During the early days of the Internet boom, an investor friend posited that while the “web” might make a car manufacturer’s business marginally more efficient, it was still just about the car. In that regard, he asserted that the Internet was just a new phone, and that the car maker’s core business was not going to change. It seemed reasonable at the time.
Today we have all kinds of examples that demonstrate my friend was wrong. Speaking of the automobile industry, just look at Tesla, a new entrant, fighting in many states for the ability to sell directly to customers without going through a dealer or franchisee. Or look at Zipcar, which allows you to share a car quickly, redefining car ownership and car rental at the same time. The more famous examples of how technology has revolutionized business include booksellers, music, cable networks and numerous others where ubiquitous Internet access redefined the value chain.
In the same way, disruptive technologies are upsetting the applecart all the time and in ways we cannot predict. Today, every business is a digital business and if your organization cannot adapt, it can perish very quickly.
Clearly, the very definition of the enterprise has been changed by IT. In the past, we could draw a boundary around the business and the mission. We drew process models about what came in and out of our carefully controlled closed loop systems. Modern IT systems came to be seen as vertical business requirements with horizontally shared technology resources. The amount of IT infrastructure and systems grew rapidly. But while complex, it was mostly understood.
But as the technology has advanced, the enterprise itself has changed. Let’s call it “Enterprise” with a big E. The new Enterprise now depends on all manner of integrated partners, from suppliers to intermediaries to colleagues to customers to citizens, directly and indirectly participating in combining data that turns into some kind of information or activity. This integration now happens within systems that are increasingly made up of composite services, inside and outside the old business IT boundary and that are increasingly shared across agencies. Digital strategies depend on social networks enabling collaboration in ways we could not have imagined. With untold variations of public/private clouds, mobile access, the ‘internet of things,’ and big data analytics, the agency of old is now truly something more diverse and more complex: a continuously evolving multi-dimensional ”hybrid Enterprise” that is organic and alive.
Just as my friend could not see the changes coming with the Internet, neither can anyone accurately predict where the new hybrid Enterprise will take us in the years to come. What opportunities and threats will arise from this continuous integration? Insightful government agencies will embrace a strategy to enable the new hybrid Enterprise, not by predicting the future or fixating on “cloud” as the solution, but by making sure the pragmatic day-to-day IT investments are tuned to provide flexibility and reduce complexity for the business. Success is now dependent on a more holistic management approach to infrastructure, applications and end user/customer/partner enablement. And the world of hybrid Enterprise still places a premium on compliance and security, an imperative that has only become more urgent.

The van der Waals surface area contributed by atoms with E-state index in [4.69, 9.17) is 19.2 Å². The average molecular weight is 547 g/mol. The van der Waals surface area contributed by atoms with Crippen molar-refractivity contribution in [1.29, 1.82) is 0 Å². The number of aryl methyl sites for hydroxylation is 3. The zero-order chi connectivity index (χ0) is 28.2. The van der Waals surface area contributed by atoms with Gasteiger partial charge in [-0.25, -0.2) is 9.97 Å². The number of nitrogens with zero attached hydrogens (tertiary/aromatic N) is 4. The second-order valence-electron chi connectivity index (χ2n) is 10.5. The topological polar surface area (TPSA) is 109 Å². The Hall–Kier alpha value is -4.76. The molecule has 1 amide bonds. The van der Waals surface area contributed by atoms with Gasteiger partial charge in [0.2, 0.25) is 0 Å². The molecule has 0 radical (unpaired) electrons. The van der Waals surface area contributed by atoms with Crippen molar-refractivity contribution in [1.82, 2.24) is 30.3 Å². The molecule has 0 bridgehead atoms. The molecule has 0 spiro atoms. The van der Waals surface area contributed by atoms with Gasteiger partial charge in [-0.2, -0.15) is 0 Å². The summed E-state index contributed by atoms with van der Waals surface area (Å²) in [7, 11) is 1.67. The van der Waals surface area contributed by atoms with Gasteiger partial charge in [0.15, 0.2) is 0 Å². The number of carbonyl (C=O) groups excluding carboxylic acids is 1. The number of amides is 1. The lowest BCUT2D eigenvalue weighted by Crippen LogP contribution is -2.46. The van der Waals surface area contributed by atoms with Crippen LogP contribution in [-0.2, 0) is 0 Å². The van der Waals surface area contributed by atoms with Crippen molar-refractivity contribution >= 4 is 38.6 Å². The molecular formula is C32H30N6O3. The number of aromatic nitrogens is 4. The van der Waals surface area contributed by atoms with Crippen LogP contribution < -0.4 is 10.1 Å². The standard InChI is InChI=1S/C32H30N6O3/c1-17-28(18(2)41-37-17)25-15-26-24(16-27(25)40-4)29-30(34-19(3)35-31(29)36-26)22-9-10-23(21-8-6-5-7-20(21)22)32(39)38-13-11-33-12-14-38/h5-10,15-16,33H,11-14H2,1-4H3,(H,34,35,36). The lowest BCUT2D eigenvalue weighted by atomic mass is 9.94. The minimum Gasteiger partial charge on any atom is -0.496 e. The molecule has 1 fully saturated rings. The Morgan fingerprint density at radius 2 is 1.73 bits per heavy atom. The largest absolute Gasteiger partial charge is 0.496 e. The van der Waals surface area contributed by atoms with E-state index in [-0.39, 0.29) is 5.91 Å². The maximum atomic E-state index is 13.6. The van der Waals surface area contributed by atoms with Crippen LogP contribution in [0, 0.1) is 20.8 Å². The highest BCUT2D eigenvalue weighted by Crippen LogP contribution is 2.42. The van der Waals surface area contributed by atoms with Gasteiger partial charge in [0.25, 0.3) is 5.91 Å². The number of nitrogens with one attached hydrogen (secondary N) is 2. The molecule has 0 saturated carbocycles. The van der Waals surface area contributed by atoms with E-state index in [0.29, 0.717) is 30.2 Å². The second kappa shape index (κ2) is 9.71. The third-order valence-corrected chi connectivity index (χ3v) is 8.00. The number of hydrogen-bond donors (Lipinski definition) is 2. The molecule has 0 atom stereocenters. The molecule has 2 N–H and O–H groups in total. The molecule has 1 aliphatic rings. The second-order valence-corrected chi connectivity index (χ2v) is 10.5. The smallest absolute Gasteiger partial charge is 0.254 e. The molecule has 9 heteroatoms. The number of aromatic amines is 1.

Federal agencies such as the General Services Administration, IRS and the Department of the Interior are making dramatic changes to mission-critical IT services to enable their vision of hybrid Enterprise. GSA’s decision to move to cloud email and collaboration more than two years ago now seems so logical. Costs were reduced, and collaboration was greatly enhanced. But prior to that proof point, security concerns had pretty much closed the door on software-as-a-service. The IRS’ recent move to private cloud storage has not gotten as much attention, but it is a radical departure in the business model. Think of the nation’s tax records stored in contractor-owned infrastructure in IRS data centers, but with per gigabyte consumption based pricing. And the recent move by the Department of the Interior to move its agency ERP system into a private cloud environment is equally groundbreaking. Talk about mission-critical! These agencies are taking advantage of real cloud trends to become more agile, focused, and efficient.
We can’t know what your hybrid Enterprise will look like in the years to come but do know it will keep evolving. We need to think differently about how our IT investments can best help achieve our missions. One of my personal heroes, Albert Einstein, wrote about how the process of our thinking can change the future of our world, cause or prevent wars, and create new models of cooperation. Our challenge in IT, while less dramatic, may be no less important in defining our future. Innovative IT is promoting integration and coopetition that is expanding the scope of the Enterprise. Einstein declared that the world as we have created it is a process of our thinking and it cannot be changed without changing our thinking.
Here’s to the future!